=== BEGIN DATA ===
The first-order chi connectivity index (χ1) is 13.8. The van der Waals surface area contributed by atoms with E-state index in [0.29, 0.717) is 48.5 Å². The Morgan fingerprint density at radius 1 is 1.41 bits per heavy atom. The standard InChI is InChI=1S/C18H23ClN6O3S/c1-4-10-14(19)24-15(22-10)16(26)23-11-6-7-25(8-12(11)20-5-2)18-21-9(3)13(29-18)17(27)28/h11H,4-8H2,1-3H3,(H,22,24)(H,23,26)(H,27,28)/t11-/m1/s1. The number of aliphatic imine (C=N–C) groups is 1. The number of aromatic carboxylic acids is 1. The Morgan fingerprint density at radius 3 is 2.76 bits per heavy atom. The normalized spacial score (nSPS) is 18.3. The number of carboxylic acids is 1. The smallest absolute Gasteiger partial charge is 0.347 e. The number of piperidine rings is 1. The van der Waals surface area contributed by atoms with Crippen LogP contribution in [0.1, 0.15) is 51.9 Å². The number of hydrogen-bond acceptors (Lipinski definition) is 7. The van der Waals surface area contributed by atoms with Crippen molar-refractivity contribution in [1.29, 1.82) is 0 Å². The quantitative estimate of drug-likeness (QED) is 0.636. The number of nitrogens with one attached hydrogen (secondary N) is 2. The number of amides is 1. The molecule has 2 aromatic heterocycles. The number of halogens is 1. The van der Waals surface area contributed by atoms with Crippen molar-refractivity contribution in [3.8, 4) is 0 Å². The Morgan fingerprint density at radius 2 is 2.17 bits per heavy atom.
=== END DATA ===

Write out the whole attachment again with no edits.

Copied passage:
The first-order chi connectivity index (χ1) is 13.8. The van der Waals surface area contributed by atoms with E-state index in [0.29, 0.717) is 48.5 Å². The Morgan fingerprint density at radius 1 is 1.41 bits per heavy atom. The standard InChI is InChI=1S/C18H23ClN6O3S/c1-4-10-14(19)24-15(22-10)16(26)23-11-6-7-25(8-12(11)20-5-2)18-21-9(3)13(29-18)17(27)28/h11H,4-8H2,1-3H3,(H,22,24)(H,23,26)(H,27,28)/t11-/m1/s1. The number of aliphatic imine (C=N–C) groups is 1. The number of aromatic carboxylic acids is 1. The Morgan fingerprint density at radius 3 is 2.76 bits per heavy atom. The normalized spacial score (nSPS) is 18.3. The number of carboxylic acids is 1. The smallest absolute Gasteiger partial charge is 0.347 e. The number of piperidine rings is 1. The van der Waals surface area contributed by atoms with Crippen LogP contribution in [0.1, 0.15) is 51.9 Å². The number of hydrogen-bond acceptors (Lipinski definition) is 7. The van der Waals surface area contributed by atoms with Crippen molar-refractivity contribution in [1.29, 1.82) is 0 Å². The quantitative estimate of drug-likeness (QED) is 0.636. The number of nitrogens with one attached hydrogen (secondary N) is 2. The number of amides is 1. The molecule has 2 aromatic heterocycles. The number of halogens is 1. The van der Waals surface area contributed by atoms with Crippen molar-refractivity contribution in [3.8, 4) is 0 Å². The Morgan fingerprint density at radius 2 is 2.17 bits per heavy atom.